As we stood in the garden, the newly rebuilt, L-shaped museum was to our right and behind us. Everything inside is carefully planned. The air is naturally cool. The lights are low with the displays illuminated by carefully designed lighting. You weave through loosely separated “rooms,” which first describe the people of Anenecuilco and their horrendous loss of land, water, and freedom to the sugar plantations, called haciendas. Next, Emiliano’s history and life is described within this context.

The contextualization was one of the two things that really impressed me about the museum. So many museums in Mexico are a series of items with signs underneath that leave the reader with more questions than answers (even if you read Spanish perfectly). I’ve often joked about the state-the-obvious style of Mexican museums. You are looking at an ancient piece of pottery with some black designs painted on it and the sign says, “Pre-Columbian pottery with black designs typical of this region.” Museo Casa de Zapata doesn’t fall into this trap.

As you study items from the era and old photos of Zapata, you are carried along by guitar music from a film that you see in the second to last room. Standing in the same room as Zapata’s guns and his saddle you watch this movie, projected onto a curved, white wall with time-advance scenes using historical and current photos, an aerial shot of the town and real people’s voices. The movie was made by El Grupo Mundo with the help of SECTUR (the state tourism department). Don Lucino took the filmmakers out to get the shots they needed and, even though he doesn’t say it, I think he had more than that to do with the content.

Don Lucino has made it an important part of his mission to gather and preserve items belonging to Zapata and his men. He goes personally to people, many of them elders, and explains to them how important their items are in preserving the story of Zapata and Anenecuilco; that they will last forever, long after we have departed this life. He is particularly glad to have the .30.30 carried by Zapata on that first day, donated to the museum by Marcos Manuel Suárez Gérard, the secretary of tourism. He also has his saddle mounted on a tall stand for all to see (also donated by Marcos Manuel Suárez Gérard). I almost talked him into letting me take a picture of him resting his hand on this saddle to accompany this article, but he decided to abide by the no-flash rule in order to protect it and I was without a tripod.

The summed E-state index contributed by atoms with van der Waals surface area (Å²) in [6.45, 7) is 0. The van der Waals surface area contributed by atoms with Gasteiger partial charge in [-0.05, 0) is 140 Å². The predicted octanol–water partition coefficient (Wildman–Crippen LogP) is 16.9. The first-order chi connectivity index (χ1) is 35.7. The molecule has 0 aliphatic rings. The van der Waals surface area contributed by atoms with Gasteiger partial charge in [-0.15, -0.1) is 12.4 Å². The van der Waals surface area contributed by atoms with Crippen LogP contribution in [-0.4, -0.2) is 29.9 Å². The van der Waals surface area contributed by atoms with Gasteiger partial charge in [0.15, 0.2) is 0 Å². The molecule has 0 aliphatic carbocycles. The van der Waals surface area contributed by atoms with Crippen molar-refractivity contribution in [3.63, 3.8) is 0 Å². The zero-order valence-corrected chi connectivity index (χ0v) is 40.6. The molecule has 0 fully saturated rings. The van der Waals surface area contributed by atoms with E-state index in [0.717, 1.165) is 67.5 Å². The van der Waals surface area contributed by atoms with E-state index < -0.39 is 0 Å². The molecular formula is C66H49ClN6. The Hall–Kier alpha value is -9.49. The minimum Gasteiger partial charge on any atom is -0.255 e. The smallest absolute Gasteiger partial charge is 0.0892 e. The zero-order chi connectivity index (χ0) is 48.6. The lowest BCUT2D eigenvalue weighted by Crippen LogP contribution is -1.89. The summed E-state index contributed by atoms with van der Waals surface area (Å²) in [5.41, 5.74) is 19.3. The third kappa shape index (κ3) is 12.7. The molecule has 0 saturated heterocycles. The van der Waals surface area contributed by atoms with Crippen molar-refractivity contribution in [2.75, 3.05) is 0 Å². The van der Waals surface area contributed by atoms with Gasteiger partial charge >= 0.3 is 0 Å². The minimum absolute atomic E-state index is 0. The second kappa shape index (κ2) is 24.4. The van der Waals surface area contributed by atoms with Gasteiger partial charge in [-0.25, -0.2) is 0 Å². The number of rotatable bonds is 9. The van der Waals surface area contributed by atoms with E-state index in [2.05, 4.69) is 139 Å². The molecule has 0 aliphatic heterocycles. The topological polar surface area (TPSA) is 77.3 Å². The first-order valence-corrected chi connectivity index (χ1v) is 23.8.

Don Lucino had come inside to tell a little about the items in the museum. We were talking and two little children had brought their dump truck inside to play in the open area in front of the curved screen. He stopped talking to say, “Hey kids, go play in the hallway outside, please.” The understanding, gentle tone of his voice impressed me. He wasn’t “the man in charge,” he was a kind adult who wants everyone to be comfortable in his museum. He is skilled at teaching people and soon had a small audience looking with appreciative glances at the artifacts and asking questions. He uses a story-telling style that is special to the oral tradition of Mexican country people, which you have to hear to fully appreciate.

The guitar music made my experience in the main part of the museum relaxed and pleasant, but my favorite room in the museum is the last one. It is a small theater, with benches, and black curtains keeping the ambient light out. There is a touch-screen monitor on the wall where you select the movie you would like to see. When I walked in, there were elders talking about what they remembered about Zapata. The image is about 8 feet by 10 feet and large enough to relax and watch. My favorite was the clip of Zapata’s step-daughter, now probably in her 70s. She describes herself as his daughter’s sister and shows us a photo of him. The scene was shot in an outdoor kitchen of a tiny Mexican house. Just like Don Lucino, she’s the real thing.

I asked Luna Domínguez how he became interested in Emiliano Zapata. He told me that when his grandfather Fidel Luna Franco took him to work with him, he would tell him the stories of his days with Zapata. Mr. Luna Franco planted his fields and fought along side of Emiliano Zapata. Through his grandfather’s oral tradition, Don Lucino was kept in touch with these experiences. To Don Lucino, Emiliano Zapata is not just a historical figure; he is a real man who lived a real life.

Not only does this Casa Museo teach us about Emiliano Zapata, thanks to Don Lucino Luna Domínguez, it teaches us about history itself. What is history? Who should tell it? What form should history take? Should it be oral, written, or pictorial? How does history affect us in our daily lives?

Next month read Part 2 – His Heart Stopped Beating, along with full driving directions so that you too can retrace the Zapata Route.

Published or Updated on: January 31, 2008 by Julia Taylor © 2008